Eerily polite, blandly handsome nu-metal quartet...
In a world where a band as splendidly nuts as System Of A Down exist, you really wonder who the hell is listening to Hoobastank. An eerily polite, blandly handsome nu-metal quartet from the Santa Monica neighbourhood that spawned stratospheric mosh idols Linkin Park, this, their
second album, is high on nice-bloke vibes, but desperately short on actual charisma.
Still, with Staind deep in the process of turning ‘angst’
into a dirty word, maybe it’s time to give the good guys a
chance. And why not? Because on lead-off single ‘Crawling In
The Dark’, Hoobastank dance the frets and pummel the kickdrums like ambitious young Turks, genuinely enthusiastic contenders in a field marked by its preposterous number of image-conscious fashion victims. Likewise, the appeal of ‘Pieces’ is that it’s practically a blank canvas – a flashy three minutes of Dawson’s Creek mall-metal just waiting to be imprinted with youthful hopes and dreams and fumbles behind the bike sheds.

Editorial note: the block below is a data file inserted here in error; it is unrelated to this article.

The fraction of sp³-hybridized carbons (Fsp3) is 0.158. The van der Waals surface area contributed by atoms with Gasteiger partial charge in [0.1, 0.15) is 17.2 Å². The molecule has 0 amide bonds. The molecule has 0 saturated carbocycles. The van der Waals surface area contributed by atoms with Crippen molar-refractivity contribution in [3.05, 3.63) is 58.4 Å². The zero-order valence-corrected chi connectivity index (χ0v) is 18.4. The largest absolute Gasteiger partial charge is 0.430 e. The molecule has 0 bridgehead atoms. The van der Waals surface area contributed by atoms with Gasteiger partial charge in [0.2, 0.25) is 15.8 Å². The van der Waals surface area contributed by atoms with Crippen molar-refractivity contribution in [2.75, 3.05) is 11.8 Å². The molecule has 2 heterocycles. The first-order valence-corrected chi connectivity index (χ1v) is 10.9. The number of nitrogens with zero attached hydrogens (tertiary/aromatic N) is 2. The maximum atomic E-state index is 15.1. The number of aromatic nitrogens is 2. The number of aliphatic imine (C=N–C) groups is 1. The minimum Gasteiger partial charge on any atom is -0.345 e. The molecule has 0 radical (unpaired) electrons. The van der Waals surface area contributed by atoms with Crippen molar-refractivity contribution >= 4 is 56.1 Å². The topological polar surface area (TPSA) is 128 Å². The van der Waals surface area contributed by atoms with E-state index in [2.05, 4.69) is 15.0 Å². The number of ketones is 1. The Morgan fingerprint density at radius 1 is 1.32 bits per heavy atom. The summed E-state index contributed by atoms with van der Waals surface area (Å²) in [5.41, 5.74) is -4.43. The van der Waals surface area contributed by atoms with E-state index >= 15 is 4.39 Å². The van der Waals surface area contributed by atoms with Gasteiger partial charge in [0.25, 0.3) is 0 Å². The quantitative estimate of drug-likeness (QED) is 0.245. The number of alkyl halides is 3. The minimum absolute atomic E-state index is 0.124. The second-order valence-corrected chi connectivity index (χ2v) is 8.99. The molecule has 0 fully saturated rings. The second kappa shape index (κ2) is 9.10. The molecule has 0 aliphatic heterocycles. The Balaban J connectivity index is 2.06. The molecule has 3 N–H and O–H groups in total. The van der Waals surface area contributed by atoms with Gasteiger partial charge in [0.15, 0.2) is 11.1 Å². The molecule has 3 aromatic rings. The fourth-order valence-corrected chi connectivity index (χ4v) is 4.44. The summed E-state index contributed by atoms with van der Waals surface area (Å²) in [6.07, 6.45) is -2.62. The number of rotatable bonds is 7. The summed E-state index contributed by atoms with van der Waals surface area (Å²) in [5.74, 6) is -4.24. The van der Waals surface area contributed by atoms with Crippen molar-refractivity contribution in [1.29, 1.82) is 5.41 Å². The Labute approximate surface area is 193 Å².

Naturally, it all goes wrong round about track five. From ‘Let You Know’ in, Hoobastank go about the process of bulking out this album as if the right to produce filler was a clause in their contract, churning out nu-metal clichés like they’re Linkin Park‘s green young understudies. What this genre so desperately needs is a Weezer – a group willing to transcend its own unassuming, nerdy pigeonhole and blossom into ticker-tape-spewing, tongue-in-cheek metal superstars. But Hoobastank sure won’t
get there by turning out painfully trite therapy-taught bilge like “I dream that someday/ We’ll be able to look back on this today/ And say it was for the best/ And that it made us stronger today”.
The ‘oo’ in Hoobastank‘s name is woven together, like the mathematical symbol for infinity. Deep, dude. And somewhat appropriate. Because in mythology, that symbol is known as the snake that eats its own tail. And Hoobastank truly do suck ass.